A Letter from Fr Andy
This will be my last article until the February letter. So, I’d like to take this opportunity, on
behalf of my wife and me, to wish everyone a happy and holy Christmas and a
blessed New Year. I would like to thank
everyone too for their ongoing prayers, support, and best wishes during my
illness. It’s a long road but I’m
grateful that I have a road and that I am travelling along it in the right
As I sit here, in mid-November, I
am aware that the battle for the best Christmas TV advert has begun. Whilst I am constantly disappointed by how
early the commercial side of Christmas kicks in, there are some good messages
in many of these TV adverts. John Lewis
bring us Elton John looking back over his life to the first piano he got and
makes the point that the little gifts we give to people now may have long-lasting
and far reaching effects on them. So,
perhaps we should consider what we will give someone this Christmas that might
have a long-lasting effect on them. The
M&S advert asks individuals to say what makes Christmas special for
them. As expected, all the answers are
available in M&S shops or on-line, so Jesus doesn’t get a look in, but it
leaves us with the proposal that the most special thing about Christmas is ‘the
magic’. Now I’m not suggesting I agree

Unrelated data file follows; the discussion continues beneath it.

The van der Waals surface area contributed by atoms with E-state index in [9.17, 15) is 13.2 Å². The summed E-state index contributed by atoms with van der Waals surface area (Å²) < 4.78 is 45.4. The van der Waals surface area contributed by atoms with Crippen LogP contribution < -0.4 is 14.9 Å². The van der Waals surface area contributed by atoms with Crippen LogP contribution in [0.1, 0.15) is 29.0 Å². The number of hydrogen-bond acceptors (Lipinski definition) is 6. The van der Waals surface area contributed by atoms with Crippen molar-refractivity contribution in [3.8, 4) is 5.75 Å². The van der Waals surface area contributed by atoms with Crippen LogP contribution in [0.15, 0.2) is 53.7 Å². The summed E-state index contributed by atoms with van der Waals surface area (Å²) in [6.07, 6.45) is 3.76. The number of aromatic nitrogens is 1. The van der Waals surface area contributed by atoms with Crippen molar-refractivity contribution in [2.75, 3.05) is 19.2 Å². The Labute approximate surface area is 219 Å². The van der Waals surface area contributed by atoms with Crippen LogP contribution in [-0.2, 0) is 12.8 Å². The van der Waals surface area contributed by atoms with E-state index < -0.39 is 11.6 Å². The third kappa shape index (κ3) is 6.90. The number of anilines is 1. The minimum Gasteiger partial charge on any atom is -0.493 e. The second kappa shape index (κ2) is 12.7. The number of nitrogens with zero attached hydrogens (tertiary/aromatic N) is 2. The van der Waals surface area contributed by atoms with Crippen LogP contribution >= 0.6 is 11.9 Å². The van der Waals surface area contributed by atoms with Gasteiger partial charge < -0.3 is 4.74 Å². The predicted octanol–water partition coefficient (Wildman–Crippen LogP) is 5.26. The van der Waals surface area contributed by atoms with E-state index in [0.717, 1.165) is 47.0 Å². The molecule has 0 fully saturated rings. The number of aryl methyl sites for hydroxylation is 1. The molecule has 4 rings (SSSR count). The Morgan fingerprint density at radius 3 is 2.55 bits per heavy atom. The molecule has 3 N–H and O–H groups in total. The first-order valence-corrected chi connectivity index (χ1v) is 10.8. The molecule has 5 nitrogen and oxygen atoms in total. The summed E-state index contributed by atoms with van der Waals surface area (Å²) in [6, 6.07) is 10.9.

literally with them but there is something that’s difficult to explain or
understand that is at the heart of Christmas.
My personal favourite, this year, is the one from Boots. It paraphrases the Robbie William’s song
‘She’s the one’; in this version that line becomes ‘She’s my mum’. The story line is that a teenage girl sees
her mum as being someone who tries but doesn’t quite get it right and someone
who is determined to spoil her daughter’s fun.
Then she comes across her taking part in something and she sees her in a
new light and begins to appreciate her more.
Is there anything we can do this Christmas to show we appreciate others
or, perhaps, something to help them appreciate what it is that is at the centre
of our Christmas – Jesus Christ; God made man.
Trying to swim against the
commercialisation of this great feast and earth shattering, life changing,
event may seem impossible. All that
seems to matter is what presents we might get or give, what food we might eat,
or what we might entertain ourselves with.
I suggest that two things seem to be forgotten consistently. The first is that it’s not the gift that
matters but the act of giving and, even more than that, the giving should be
done out of love (not out of a desire to impress or outdo). The second is whose birthday it is. We celebrate the birth of Jesus Christ don’t
we, so why is it that we expect presents?
Through the events of Christmas and Easter, God has given us the
greatest gift that anyone could ever give and yet, on Christ’s birthday, we
expect presents – what do we give him?
There are so many wonderful songs
and carols about as we enter Advent (That’s the period leading up to
Christmas. Let’s not forget that Christmas
does not begin until Christmas Day). I
think the most challenging of these is ‘In the bleak midwinter’, particularly
the last verse:
What can I give him, poor as I am?
If I were a shepherd, I would bring a lamb.
If I were a wise man, I would do my part.
Yet what I can I give him – give my heart.
Let’s give him our heart afresh